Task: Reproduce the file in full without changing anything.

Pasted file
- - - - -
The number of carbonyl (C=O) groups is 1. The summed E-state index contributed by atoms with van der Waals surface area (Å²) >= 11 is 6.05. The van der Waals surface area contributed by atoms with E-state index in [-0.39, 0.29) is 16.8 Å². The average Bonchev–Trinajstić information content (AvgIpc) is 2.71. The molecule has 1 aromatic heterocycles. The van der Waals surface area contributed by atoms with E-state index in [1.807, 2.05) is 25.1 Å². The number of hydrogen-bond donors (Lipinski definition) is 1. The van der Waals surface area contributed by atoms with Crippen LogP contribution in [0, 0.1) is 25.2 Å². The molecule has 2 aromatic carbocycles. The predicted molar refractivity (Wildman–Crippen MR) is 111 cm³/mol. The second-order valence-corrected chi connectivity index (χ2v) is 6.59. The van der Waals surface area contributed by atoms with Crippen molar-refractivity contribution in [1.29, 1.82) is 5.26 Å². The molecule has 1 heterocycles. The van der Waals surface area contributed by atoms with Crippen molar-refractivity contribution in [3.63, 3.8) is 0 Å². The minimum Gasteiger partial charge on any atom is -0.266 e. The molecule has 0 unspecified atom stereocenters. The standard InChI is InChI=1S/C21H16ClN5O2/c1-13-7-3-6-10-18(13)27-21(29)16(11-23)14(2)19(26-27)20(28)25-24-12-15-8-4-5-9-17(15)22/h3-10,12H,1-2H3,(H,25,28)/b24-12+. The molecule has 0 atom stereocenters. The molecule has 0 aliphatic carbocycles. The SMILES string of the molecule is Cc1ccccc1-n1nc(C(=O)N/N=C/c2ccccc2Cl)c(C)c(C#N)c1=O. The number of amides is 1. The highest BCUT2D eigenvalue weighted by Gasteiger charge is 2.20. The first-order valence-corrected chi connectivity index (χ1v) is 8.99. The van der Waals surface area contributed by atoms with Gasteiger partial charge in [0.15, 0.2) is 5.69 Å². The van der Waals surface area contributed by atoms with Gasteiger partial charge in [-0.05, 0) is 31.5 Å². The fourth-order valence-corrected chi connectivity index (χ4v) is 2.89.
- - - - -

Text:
The number of carbonyl (C=O) groups is 1. The summed E-state index contributed by atoms with van der Waals surface area (Å²) >= 11 is 6.05. The van der Waals surface area contributed by atoms with E-state index in [-0.39, 0.29) is 16.8 Å². The average Bonchev–Trinajstić information content (AvgIpc) is 2.71. The molecule has 1 aromatic heterocycles. The van der Waals surface area contributed by atoms with E-state index in [1.807, 2.05) is 25.1 Å². The number of hydrogen-bond donors (Lipinski definition) is 1. The van der Waals surface area contributed by atoms with Crippen LogP contribution in [0, 0.1) is 25.2 Å². The molecule has 2 aromatic carbocycles. The predicted molar refractivity (Wildman–Crippen MR) is 111 cm³/mol. The second-order valence-corrected chi connectivity index (χ2v) is 6.59. The van der Waals surface area contributed by atoms with Crippen molar-refractivity contribution in [1.29, 1.82) is 5.26 Å². The molecule has 1 heterocycles. The van der Waals surface area contributed by atoms with Crippen molar-refractivity contribution in [3.63, 3.8) is 0 Å². The minimum Gasteiger partial charge on any atom is -0.266 e. The molecule has 0 unspecified atom stereocenters. The standard InChI is InChI=1S/C21H16ClN5O2/c1-13-7-3-6-10-18(13)27-21(29)16(11-23)14(2)19(26-27)20(28)25-24-12-15-8-4-5-9-17(15)22/h3-10,12H,1-2H3,(H,25,28)/b24-12+. The molecule has 0 atom stereocenters. The molecule has 0 aliphatic carbocycles. The SMILES string of the molecule is Cc1ccccc1-n1nc(C(=O)N/N=C/c2ccccc2Cl)c(C)c(C#N)c1=O. The number of amides is 1. The highest BCUT2D eigenvalue weighted by Gasteiger charge is 2.20. The first-order valence-corrected chi connectivity index (χ1v) is 8.99. The van der Waals surface area contributed by atoms with Gasteiger partial charge in [0.15, 0.2) is 5.69 Å². The van der Waals surface area contributed by atoms with Gasteiger partial charge in [-0.05, 0) is 31.5 Å². The fourth-order valence-corrected chi connectivity index (χ4v) is 2.89.